ZAGREB, Croatia (AP) — Croatians voted Sunday in a referendum on whether to join the European Union — a test of how much the debt-stricken 27-nation bloc has lost in its appeal among aspiring new members because of its crisis.
Several pre-vote surveys suggest that between 56 and 60 percent of those who take part in the vote will answer "yes" to the question: "Do you support the membership of the Republic of Croatia in the European Union?"
Croatia signed an EU accession treaty last year and is on track to become a member in July 2013, if Croat voters say yes and all of the bloc's states later ratify the deal.
Those who are for the EU say their Balkan country's troubled economy — burdened by recession, a euro48-billion ($61-billion) foreign debt and a 17 percent unemployment rate — will revive due to access to wider European markets and job opportunities that the membership should bring.
"It's a big moment in our history ... we are joining more successful countries in Europe," Croatia's President Ivo Josipovic said after casting his ballot, adding that he expects a "Yes" vote in the referendum.
Opponents say Croatia has nothing to gain by entering the bloc, which is fighting off the bankruptcy of some of its members. They say that Croatia will only lose its sovereignty and the national identity it fought for in a war for independence from Yugoslavia in the 1990s.
"I voted against because I don't think we'll do well in the EU," said university student Matea Kolenc, 23. "I heard a lot of bad things about the EU, its economic situation and what it has to offer."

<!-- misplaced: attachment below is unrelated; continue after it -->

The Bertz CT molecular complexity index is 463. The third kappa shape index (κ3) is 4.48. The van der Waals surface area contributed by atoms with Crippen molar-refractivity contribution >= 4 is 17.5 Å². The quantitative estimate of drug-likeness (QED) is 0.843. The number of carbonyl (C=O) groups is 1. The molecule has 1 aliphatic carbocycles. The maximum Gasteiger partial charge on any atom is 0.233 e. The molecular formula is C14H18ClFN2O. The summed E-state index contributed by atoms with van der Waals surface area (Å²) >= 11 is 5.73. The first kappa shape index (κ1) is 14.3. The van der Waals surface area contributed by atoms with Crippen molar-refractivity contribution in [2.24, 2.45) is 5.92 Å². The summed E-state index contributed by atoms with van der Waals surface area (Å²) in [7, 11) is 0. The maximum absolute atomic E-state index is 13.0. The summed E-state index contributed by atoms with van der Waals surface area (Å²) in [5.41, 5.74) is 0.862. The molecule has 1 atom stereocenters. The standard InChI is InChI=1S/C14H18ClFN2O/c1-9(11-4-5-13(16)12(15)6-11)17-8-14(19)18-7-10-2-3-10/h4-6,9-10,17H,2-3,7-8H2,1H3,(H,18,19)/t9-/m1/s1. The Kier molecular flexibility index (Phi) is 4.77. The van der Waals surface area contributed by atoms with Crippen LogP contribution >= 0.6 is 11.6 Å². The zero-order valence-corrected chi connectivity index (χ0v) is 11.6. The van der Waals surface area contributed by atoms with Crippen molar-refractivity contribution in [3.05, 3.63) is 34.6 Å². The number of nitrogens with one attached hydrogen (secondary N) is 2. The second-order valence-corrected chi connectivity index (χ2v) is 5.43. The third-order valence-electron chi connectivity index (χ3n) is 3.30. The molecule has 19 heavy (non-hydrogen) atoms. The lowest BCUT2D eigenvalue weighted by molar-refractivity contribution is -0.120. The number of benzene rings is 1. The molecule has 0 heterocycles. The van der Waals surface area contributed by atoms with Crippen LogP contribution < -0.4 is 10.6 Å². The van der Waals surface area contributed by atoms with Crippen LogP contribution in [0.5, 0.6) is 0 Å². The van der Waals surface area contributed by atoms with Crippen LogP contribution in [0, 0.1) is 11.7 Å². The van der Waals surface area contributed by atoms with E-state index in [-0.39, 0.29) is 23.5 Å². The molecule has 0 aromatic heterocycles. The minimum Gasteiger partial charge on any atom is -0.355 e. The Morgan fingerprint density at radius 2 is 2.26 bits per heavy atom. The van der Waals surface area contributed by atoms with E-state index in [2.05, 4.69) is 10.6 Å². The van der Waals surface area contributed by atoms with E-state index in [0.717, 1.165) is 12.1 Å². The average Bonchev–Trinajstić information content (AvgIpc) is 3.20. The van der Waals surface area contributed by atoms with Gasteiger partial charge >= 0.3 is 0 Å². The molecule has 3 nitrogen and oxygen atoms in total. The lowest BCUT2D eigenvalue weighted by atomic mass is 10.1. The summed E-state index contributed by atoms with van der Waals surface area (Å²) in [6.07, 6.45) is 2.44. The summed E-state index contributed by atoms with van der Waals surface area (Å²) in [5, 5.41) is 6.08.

The vote got off to a slow start. About 34 percent of the voters cast their ballots nine hours into the referendum, the state electoral commission said. That is almost 16 percentage points less than during parliamentary elections in December when a center-left coalition ousted the conservatives.
The Balkan nation started negotiating its EU entry six years ago, but since then the popularity of the bloc has faded, as Croats realize that EU membership would not automatically lead to prosperity.
Many in Croatia — and the rest of the EU — also wonder what is the bloc going to gain from the country that is ripe with corruption and has economic woes that are among the deepest in the Balkans.
Croatia's credit rating was last year reduced to a step above junk by ratings agency Standard & Poor's which cited its deteriorating fiscal position and external financing for its decision. If it enters the EU in 2013, Croatia won't be adopting the euro currency for several more years, and is unlikely to contribute to its further plunge.
In a sign of deep divisions in Croatia over the membership, police clashed Saturday in downtown Zagreb with a group of nationalist protesters who attempted to take down an EU flag.
Numerous anti-EU graffiti, some saying "Stop the Destruction, No to EU," appeared Sunday on the walls of voting stations in the Croatian Adriatic coast port of Split, the hotbed of nationalists. Police covered the signs with white paint.
Croatian officials, who have launched a pro-EU campaign ahead of the referendum, warned that a "no" vote would deprive the country of the much-needed accession funds, and that even the payment of pensions for retirees and war veterans could be in jeopardy.
Croatia has received around euro150 million ($193 million) in pre-accession assistance since 2007. It is to receive another euro150 million for 2012 and euro95 million ($122 million) in 2013.
"Clearly all that funding will be stopped if the Croats say no in the referendum," Croatia's Foreign Minister Vesna Pusic said.
Croatia's pro-government media have also tried to scare Croatians by saying that if they reject the EU, they would have to return to some sort of a Balkan union with their former wartime foes, Serbia, which has been struggling to gain a candidacy status in the bloc.
Eldar Emric contributed to this report.